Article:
Adrenergic neurons from the superior cervical ganglion of the neonatal rat, when studied under certain culture conditions, develop cholinergic properties including hexamethonium-sensitive synaptic interactions, choline acetyltransferase activity and synaptic endings containing clear vesicles. Evidence from correlative biochemical, physiological and morphological studies on populations of neurons indicates that cholinergic function is acquired by the majority of neurons and not by subpopulation. The factors that influence the development of cholinergic function in culture include the presence of non-neuronal cells, the addition of human placental serum and chick embryo extract to the culture medium as well as the stage of development at which the neurons are placed in culture. Neurons from mature rats, maintained as explants in culture, develop low choline acetyltransferase activity and the synaptic endings containing dense-cored vesicles. In contrast, if dissociated, these adult neurons develop several cholinergic characteristics. Studies to determine which adrenergic properties are retained in neurons expressing cholinergic characteristics have shown an increase in the activities of tyrosine hydroxylase and dopamine beta-hydroxylase in both explanted and dissociated perinatal neurons. In addition, tyrosine hydroxylase has been localized immunocytochemically in neurons identified as cholinergic by electrophysiological methods.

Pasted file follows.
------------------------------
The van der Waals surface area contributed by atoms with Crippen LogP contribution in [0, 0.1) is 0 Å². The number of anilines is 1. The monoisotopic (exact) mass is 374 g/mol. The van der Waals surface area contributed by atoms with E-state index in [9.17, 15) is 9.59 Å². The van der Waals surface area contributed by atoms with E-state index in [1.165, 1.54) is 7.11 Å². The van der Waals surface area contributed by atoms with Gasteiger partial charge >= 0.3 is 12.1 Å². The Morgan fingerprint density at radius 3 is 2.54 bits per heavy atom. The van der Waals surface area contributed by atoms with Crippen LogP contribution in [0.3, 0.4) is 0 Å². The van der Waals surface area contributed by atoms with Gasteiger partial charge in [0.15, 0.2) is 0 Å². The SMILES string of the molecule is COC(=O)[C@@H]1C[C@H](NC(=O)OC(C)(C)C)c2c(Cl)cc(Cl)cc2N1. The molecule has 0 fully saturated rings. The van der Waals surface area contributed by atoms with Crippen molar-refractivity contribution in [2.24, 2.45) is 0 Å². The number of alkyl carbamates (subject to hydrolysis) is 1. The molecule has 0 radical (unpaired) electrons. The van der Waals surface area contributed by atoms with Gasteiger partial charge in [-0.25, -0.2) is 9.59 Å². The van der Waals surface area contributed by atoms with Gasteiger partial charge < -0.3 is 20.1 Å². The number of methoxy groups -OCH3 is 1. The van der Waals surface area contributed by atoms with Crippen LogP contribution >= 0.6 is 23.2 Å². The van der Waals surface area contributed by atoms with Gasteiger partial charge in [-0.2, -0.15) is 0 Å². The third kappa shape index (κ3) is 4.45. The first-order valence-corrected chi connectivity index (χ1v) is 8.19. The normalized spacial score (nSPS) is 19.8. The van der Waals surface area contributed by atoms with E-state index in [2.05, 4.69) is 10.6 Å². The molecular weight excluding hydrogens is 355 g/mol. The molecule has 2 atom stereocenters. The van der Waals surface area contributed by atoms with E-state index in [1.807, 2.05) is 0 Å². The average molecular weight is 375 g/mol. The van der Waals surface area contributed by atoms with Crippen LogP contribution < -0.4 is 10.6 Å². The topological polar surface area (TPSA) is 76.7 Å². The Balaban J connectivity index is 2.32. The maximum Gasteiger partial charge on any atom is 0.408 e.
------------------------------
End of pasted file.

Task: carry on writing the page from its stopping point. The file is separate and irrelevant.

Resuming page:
|Number of pages||15|
|Journal||Ciba Foundation symposium|
|State||Published - 1981|